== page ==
We’d rather not think about it—especially when the fit is just right. Industrial clothing is made from pesticide-ridden and genetically modified cotton and treated with carcinogenic formaldehyde and flame retardants, then flown to the United States from China. Their production byproducts aren’t pretty.
Rebecca Burgess, a textile artist and indigo farmer in Marin County, California, couldn’t stop thinking about it. She believed people might be less tempted by mass-market fashion if they had more opportunities to buy clothing made in their communities from sustainably sourced materials. Would they build relationships with local alpaca ranchers and artisans, just as foodies bond with the farmers whose heirloom vegetables they adore? She had to find out. In 2010, Burgess announced that for one year she would clothe herself solely in garments made from materials sourced within 150 miles of her front door.
In Marin County, when Burgess began her project, locally produced clothing consisted of a scarf here, a sweater there. She couldn’t find anything to wear.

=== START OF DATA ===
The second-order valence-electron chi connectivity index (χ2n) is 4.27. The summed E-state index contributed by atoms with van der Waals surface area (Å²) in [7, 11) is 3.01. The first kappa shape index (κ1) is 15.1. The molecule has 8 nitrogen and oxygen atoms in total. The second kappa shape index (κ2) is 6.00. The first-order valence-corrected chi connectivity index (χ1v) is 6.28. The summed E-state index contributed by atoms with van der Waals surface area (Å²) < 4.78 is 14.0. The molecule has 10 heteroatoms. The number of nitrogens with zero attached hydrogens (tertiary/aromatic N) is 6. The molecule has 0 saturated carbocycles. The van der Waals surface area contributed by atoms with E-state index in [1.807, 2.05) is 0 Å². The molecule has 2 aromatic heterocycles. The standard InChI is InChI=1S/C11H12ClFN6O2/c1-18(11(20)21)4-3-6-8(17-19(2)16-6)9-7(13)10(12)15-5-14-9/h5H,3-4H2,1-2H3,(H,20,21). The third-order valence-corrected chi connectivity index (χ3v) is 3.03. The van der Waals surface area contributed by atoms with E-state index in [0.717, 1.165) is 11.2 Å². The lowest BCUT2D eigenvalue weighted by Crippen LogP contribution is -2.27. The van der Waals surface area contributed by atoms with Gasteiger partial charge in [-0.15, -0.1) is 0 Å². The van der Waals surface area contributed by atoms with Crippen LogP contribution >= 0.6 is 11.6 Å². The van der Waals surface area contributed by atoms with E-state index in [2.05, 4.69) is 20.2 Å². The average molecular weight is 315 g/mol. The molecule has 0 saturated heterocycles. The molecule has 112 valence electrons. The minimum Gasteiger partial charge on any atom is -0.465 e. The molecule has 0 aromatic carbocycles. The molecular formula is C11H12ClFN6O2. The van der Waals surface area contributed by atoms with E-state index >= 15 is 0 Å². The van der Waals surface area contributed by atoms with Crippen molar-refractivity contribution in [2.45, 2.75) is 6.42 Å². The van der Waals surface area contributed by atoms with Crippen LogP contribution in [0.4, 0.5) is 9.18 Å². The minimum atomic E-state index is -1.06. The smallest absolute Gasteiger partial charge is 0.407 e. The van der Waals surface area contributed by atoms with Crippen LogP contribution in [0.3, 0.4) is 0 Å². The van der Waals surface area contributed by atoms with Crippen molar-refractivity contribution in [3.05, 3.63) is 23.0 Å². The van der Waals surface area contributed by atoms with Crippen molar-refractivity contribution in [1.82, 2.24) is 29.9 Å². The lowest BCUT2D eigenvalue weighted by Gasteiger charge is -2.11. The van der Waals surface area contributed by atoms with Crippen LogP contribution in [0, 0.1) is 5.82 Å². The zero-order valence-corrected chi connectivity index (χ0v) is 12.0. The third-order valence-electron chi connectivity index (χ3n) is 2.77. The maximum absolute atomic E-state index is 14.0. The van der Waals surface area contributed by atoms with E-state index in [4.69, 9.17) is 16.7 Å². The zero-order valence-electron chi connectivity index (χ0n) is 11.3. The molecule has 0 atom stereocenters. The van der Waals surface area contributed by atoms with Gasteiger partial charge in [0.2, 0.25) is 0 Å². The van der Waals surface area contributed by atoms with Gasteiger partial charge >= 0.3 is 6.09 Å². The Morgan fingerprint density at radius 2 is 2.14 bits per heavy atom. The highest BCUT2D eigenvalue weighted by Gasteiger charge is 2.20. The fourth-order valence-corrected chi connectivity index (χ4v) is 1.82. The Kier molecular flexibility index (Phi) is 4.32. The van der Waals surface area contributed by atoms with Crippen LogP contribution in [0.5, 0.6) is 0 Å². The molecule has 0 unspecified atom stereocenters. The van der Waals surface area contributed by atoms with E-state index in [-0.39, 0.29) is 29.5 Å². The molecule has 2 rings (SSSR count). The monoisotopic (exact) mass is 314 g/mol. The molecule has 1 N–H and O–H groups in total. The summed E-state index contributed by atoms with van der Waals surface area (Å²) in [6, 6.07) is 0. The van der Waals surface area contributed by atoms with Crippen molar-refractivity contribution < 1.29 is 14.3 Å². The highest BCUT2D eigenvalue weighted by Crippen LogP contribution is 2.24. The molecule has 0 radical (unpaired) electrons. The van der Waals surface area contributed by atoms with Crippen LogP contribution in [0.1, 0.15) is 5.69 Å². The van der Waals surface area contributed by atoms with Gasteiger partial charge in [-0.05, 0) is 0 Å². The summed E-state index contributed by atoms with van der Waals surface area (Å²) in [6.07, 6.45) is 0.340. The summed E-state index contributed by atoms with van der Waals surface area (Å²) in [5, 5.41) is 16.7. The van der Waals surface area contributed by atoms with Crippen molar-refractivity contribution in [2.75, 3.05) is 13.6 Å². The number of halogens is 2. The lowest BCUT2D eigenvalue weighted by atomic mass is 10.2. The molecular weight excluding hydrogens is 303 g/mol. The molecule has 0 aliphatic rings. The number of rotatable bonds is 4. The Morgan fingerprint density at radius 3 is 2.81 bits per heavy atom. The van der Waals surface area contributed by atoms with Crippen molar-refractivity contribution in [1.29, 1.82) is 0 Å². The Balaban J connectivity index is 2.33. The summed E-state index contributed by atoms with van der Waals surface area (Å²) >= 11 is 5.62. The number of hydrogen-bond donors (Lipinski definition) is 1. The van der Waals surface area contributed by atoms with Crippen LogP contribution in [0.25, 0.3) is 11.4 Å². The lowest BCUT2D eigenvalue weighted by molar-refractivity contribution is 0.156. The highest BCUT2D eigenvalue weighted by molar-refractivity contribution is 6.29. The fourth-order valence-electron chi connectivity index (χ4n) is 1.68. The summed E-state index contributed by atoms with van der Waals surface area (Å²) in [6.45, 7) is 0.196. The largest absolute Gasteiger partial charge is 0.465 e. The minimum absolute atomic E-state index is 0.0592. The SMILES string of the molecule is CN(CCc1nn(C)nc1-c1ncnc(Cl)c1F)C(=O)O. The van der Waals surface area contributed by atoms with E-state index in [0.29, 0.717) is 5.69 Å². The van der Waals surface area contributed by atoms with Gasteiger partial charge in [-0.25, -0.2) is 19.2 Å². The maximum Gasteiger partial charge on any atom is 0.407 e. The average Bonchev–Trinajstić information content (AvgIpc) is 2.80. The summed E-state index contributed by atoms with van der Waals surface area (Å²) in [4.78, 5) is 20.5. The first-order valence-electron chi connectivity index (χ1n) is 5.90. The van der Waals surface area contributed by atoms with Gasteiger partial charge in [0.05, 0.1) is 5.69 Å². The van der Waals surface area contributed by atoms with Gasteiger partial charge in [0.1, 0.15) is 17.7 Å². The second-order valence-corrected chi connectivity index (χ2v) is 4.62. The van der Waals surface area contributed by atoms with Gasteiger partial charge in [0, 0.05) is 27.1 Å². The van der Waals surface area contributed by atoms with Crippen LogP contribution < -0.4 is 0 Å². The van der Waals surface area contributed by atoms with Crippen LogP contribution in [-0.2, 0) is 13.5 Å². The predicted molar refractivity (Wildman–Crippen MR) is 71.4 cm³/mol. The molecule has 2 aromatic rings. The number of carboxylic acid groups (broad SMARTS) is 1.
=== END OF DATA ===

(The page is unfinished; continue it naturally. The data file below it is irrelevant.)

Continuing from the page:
After wearing the same outfit for three weeks, Burgess got serious about changing her clothes. She raised $10,000 on Kickstarter.com and built the Fibershed Project (fibershedproject.com), a network uniting local organic cotton, sheep and alpaca farmers with mills, spinners, weavers and designers. The project has inspired similar co-ops throughout the country and now includes a national directory of small farmers and ranchers who provide wool, hemp, flax and nettles for “ranch to runway” fashions. Burgess’s definition of “local” has expanded to include sustainable producers across the United States. “For this to be successful, it can’t just be a marketplace of ideas,” she says. “It has to be a functioning marketplace.”
Knitters and spinners, are an important part of that marketplace, and they’re hungry for authentic materials. “In just the last three years, more than a quarter of our knitters have taken up spinning, and more and more they’re spinning fleece from locally grown sheep,” says Linda Ligon, who founded Interweave, the nation’s leading publisher of how-to crafts books and magazines, in 1975. “It’s really springing from the zeitgeist—local, handmade, back to the basics. I love that this is happening.”
Los Angeles-based writer LAUREL DELP is trying to convince her friends who just moved to the country that they need goats.